30 Sep 2015

Coursera Johns Hopkins Data Science Specialisation

This was the specialisation that started my interest in online courses. I was just wrapping up my PhD, and had a bit of a panic as I specialised in coding in Fortran- not too handy for most jobs out there. This series was recommended to me as a great way to learn R for data science, so I began it enthusiastically in January 2015.

Overall, it was brilliant. Roger Peng, Jeff Leek and Brian Caffo have all been promoted to rank of hero. The course is well taught, accessable, and as well as teaching me a lot it has nudged me in the right direction for to expand my knowledge in the areas it introduces. So here we go- a quick run down of all the courses!

The Data Scientist’s Toolbox

A little bit of appetite whetting and introducing the course. If you have never used git, might be worth doing. If you don't know how to install R or RStudio, it will show you how to do so. For a 4 week course, it took me two evenings to complete. If you plan on working through the specialisation, I suggest taking this alongside R Programming as well.

R Programming

This course was exceptional. Ok, to be fair coming from my background R should be fairly easy to pick up, but this course introduces the language, and rapidly moves through the basics including subsetting, functions, functionals, debugging and R packages. The swirl interactive programming assignments are a really nice touch.

One thing I particularly liked about the specialisation is the grading- a mix of quizzes, peer reviewed assignments, and some using an autograder. The peer reviewed assignments are particularly helpful (as long as someone helpful is marking them)- you get a good look at other ways to tackle the same problem, and learn a lot from that.

A few months after finishing this course I got hold of Hadley Wickham's Advanced R book- this was a great next step to continue developing what I learnt from this course.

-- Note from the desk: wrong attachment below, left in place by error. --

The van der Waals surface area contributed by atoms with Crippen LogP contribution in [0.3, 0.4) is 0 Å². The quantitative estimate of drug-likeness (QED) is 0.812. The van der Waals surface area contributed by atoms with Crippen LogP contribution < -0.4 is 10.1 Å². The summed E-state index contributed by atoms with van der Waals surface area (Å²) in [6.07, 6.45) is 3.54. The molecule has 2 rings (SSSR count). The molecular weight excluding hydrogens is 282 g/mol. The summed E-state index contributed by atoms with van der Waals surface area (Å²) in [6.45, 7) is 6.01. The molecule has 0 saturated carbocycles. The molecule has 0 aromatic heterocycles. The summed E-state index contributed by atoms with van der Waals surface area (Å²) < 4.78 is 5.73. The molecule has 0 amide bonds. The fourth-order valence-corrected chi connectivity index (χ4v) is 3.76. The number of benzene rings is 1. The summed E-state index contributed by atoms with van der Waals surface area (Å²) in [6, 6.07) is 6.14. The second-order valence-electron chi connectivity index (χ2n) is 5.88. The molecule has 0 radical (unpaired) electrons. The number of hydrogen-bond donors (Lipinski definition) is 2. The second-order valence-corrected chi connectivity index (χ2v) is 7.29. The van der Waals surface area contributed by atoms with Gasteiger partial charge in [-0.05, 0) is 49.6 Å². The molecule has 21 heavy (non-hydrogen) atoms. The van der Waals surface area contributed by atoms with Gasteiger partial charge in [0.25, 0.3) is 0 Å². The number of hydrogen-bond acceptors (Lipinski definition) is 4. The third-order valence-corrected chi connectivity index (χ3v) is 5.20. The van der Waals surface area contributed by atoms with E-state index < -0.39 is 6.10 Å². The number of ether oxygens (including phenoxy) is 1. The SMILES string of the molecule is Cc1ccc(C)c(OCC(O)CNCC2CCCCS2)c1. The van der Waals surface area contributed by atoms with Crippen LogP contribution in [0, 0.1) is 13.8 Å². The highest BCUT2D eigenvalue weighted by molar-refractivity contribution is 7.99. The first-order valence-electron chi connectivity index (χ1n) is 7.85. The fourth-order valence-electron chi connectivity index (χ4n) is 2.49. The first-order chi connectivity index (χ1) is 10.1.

Getting and Cleaning Data

The course does exactly what it says on the tin. I think one of the most useful parts for me was the introduction to Hadley Wickham's packages such as lubridate, dplyr, tidyR and reshape2. If I were to put on my critical hat I would lean towards the camp of thought that Python is much more flexible than R for web scraping, but none the less the course demonstrates a number of ways to 'get' data from the web and databases.

The 'cleaning' part was a great way to get stuck in with a real dataset- this was my first attempt with the dplyr package in the peer reviewd assignment. The hands on assigment was really helpful, and I think I learned a lot from this course.

The one part I keep meaning to revisit is the breif introduction to the data.table package and get to grips with it- from the odd conference I have attended people have suggested it is superior to dplyr for data munging. To be fair I have yet to encounter a situation that dplyr cannot tackle, but having an extra trick up my sleeve cant hurt.

Exploratory Data Analysis

This course felt like treason to my academic days- until I completed it I was a die-hard gnuplotter. R's three main graphics packages are well introduced- base R graphics, lattice and ggplot2. The course goes on to discuss singular value decomposition/ principle component analysis, as well as clustering. Both PCA and clustering are revisited again in the Practical Machine Learning course, but none the less the basic concepts and applications are well presented.